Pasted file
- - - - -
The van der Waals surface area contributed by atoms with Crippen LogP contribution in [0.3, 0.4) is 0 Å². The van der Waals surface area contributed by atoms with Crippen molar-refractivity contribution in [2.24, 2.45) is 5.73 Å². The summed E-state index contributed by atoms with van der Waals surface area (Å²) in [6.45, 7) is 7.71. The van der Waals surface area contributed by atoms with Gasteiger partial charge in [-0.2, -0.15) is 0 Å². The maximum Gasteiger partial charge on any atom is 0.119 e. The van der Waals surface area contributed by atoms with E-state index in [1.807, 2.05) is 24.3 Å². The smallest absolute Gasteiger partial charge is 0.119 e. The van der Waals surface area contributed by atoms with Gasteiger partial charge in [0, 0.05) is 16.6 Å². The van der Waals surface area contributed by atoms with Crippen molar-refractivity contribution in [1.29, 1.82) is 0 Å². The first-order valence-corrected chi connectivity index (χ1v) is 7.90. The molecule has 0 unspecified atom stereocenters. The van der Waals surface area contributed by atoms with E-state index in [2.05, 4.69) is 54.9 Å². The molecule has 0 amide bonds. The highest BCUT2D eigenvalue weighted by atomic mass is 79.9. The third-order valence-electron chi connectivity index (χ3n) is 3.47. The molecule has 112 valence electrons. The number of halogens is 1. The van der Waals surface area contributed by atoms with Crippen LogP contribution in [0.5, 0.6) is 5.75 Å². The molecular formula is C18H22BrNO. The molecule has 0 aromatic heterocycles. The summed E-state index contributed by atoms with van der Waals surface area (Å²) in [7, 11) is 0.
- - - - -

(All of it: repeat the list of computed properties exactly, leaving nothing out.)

The van der Waals surface area contributed by atoms with Crippen LogP contribution in [0.3, 0.4) is 0 Å². The van der Waals surface area contributed by atoms with Crippen molar-refractivity contribution in [2.24, 2.45) is 5.73 Å². The summed E-state index contributed by atoms with van der Waals surface area (Å²) in [6.45, 7) is 7.71. The van der Waals surface area contributed by atoms with Gasteiger partial charge in [-0.2, -0.15) is 0 Å². The maximum Gasteiger partial charge on any atom is 0.119 e. The van der Waals surface area contributed by atoms with E-state index in [1.807, 2.05) is 24.3 Å². The smallest absolute Gasteiger partial charge is 0.119 e. The van der Waals surface area contributed by atoms with Gasteiger partial charge in [0, 0.05) is 16.6 Å². The van der Waals surface area contributed by atoms with Crippen molar-refractivity contribution in [1.29, 1.82) is 0 Å². The first-order valence-corrected chi connectivity index (χ1v) is 7.90. The molecule has 0 unspecified atom stereocenters. The van der Waals surface area contributed by atoms with E-state index in [2.05, 4.69) is 54.9 Å². The molecule has 0 amide bonds. The highest BCUT2D eigenvalue weighted by atomic mass is 79.9. The third-order valence-electron chi connectivity index (χ3n) is 3.47. The molecule has 112 valence electrons. The number of halogens is 1. The van der Waals surface area contributed by atoms with Crippen LogP contribution in [0.5, 0.6) is 5.75 Å². The molecular formula is C18H22BrNO. The molecule has 0 aromatic heterocycles. The summed E-state index contributed by atoms with van der Waals surface area (Å²) in [7, 11) is 0.